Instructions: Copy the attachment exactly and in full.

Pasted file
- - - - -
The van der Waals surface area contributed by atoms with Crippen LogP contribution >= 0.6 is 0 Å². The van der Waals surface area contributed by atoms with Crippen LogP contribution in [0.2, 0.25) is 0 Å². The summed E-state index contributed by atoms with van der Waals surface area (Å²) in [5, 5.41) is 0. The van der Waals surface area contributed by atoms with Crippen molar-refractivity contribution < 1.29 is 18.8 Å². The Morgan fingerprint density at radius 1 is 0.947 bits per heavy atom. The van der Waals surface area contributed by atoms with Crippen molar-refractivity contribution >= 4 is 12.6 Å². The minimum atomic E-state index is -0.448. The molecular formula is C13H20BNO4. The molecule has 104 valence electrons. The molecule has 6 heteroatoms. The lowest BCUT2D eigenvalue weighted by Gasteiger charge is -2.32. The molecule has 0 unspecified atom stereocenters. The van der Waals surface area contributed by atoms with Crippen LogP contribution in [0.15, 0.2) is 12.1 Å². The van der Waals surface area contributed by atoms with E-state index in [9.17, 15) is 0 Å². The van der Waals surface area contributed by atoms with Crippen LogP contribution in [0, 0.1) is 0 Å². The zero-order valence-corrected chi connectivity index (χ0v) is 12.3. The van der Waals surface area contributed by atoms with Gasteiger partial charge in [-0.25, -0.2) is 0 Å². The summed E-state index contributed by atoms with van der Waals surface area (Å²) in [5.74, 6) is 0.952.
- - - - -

The van der Waals surface area contributed by atoms with Crippen LogP contribution >= 0.6 is 0 Å². The van der Waals surface area contributed by atoms with Crippen LogP contribution in [0.2, 0.25) is 0 Å². The summed E-state index contributed by atoms with van der Waals surface area (Å²) in [5, 5.41) is 0. The van der Waals surface area contributed by atoms with Crippen molar-refractivity contribution < 1.29 is 18.8 Å². The Morgan fingerprint density at radius 1 is 0.947 bits per heavy atom. The van der Waals surface area contributed by atoms with Crippen molar-refractivity contribution >= 4 is 12.6 Å². The minimum atomic E-state index is -0.448. The molecular formula is C13H20BNO4. The molecule has 104 valence electrons. The molecule has 6 heteroatoms. The lowest BCUT2D eigenvalue weighted by Gasteiger charge is -2.32. The molecule has 0 unspecified atom stereocenters. The van der Waals surface area contributed by atoms with Crippen LogP contribution in [0.15, 0.2) is 12.1 Å². The van der Waals surface area contributed by atoms with E-state index in [9.17, 15) is 0 Å². The van der Waals surface area contributed by atoms with Crippen LogP contribution in [0, 0.1) is 0 Å². The zero-order valence-corrected chi connectivity index (χ0v) is 12.3. The van der Waals surface area contributed by atoms with Gasteiger partial charge in [-0.25, -0.2) is 0 Å². The summed E-state index contributed by atoms with van der Waals surface area (Å²) in [5.74, 6) is 0.952.